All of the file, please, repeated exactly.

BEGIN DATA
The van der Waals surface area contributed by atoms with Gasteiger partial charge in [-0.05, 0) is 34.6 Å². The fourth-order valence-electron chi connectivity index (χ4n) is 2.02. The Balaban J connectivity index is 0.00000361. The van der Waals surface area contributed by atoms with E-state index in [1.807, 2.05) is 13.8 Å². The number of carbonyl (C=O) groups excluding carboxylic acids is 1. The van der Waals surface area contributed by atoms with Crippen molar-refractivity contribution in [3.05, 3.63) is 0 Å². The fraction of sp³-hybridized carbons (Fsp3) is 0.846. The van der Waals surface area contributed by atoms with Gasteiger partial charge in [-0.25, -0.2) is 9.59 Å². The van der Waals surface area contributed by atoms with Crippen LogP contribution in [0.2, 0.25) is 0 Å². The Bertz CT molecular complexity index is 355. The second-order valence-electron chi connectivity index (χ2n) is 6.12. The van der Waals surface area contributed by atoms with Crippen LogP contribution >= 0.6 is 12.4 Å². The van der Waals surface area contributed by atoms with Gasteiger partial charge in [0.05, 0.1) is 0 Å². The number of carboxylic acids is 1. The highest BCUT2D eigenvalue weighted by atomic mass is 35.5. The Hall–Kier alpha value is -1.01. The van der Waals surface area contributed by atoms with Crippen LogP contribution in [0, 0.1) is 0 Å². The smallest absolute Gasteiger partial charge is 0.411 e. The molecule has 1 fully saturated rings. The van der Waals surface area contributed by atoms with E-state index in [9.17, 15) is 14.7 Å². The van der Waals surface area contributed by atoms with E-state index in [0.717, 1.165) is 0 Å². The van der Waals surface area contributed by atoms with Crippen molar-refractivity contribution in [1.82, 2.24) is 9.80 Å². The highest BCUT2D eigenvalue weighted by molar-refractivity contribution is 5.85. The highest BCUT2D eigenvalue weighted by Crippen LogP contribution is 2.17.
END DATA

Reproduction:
The van der Waals surface area contributed by atoms with Gasteiger partial charge in [-0.05, 0) is 34.6 Å². The fourth-order valence-electron chi connectivity index (χ4n) is 2.02. The Balaban J connectivity index is 0.00000361. The van der Waals surface area contributed by atoms with E-state index in [1.807, 2.05) is 13.8 Å². The number of carbonyl (C=O) groups excluding carboxylic acids is 1. The van der Waals surface area contributed by atoms with Crippen molar-refractivity contribution in [3.05, 3.63) is 0 Å². The fraction of sp³-hybridized carbons (Fsp3) is 0.846. The van der Waals surface area contributed by atoms with Gasteiger partial charge in [-0.25, -0.2) is 9.59 Å². The van der Waals surface area contributed by atoms with Crippen LogP contribution in [0.2, 0.25) is 0 Å². The Bertz CT molecular complexity index is 355. The second-order valence-electron chi connectivity index (χ2n) is 6.12. The van der Waals surface area contributed by atoms with Crippen LogP contribution >= 0.6 is 12.4 Å². The van der Waals surface area contributed by atoms with Gasteiger partial charge in [0.05, 0.1) is 0 Å². The number of carboxylic acids is 1. The highest BCUT2D eigenvalue weighted by atomic mass is 35.5. The Hall–Kier alpha value is -1.01. The van der Waals surface area contributed by atoms with Crippen LogP contribution in [0, 0.1) is 0 Å². The smallest absolute Gasteiger partial charge is 0.411 e. The molecule has 1 fully saturated rings. The van der Waals surface area contributed by atoms with E-state index in [9.17, 15) is 14.7 Å². The van der Waals surface area contributed by atoms with E-state index in [0.717, 1.165) is 0 Å². The van der Waals surface area contributed by atoms with Crippen molar-refractivity contribution in [1.82, 2.24) is 9.80 Å². The highest BCUT2D eigenvalue weighted by molar-refractivity contribution is 5.85. The highest BCUT2D eigenvalue weighted by Crippen LogP contribution is 2.17.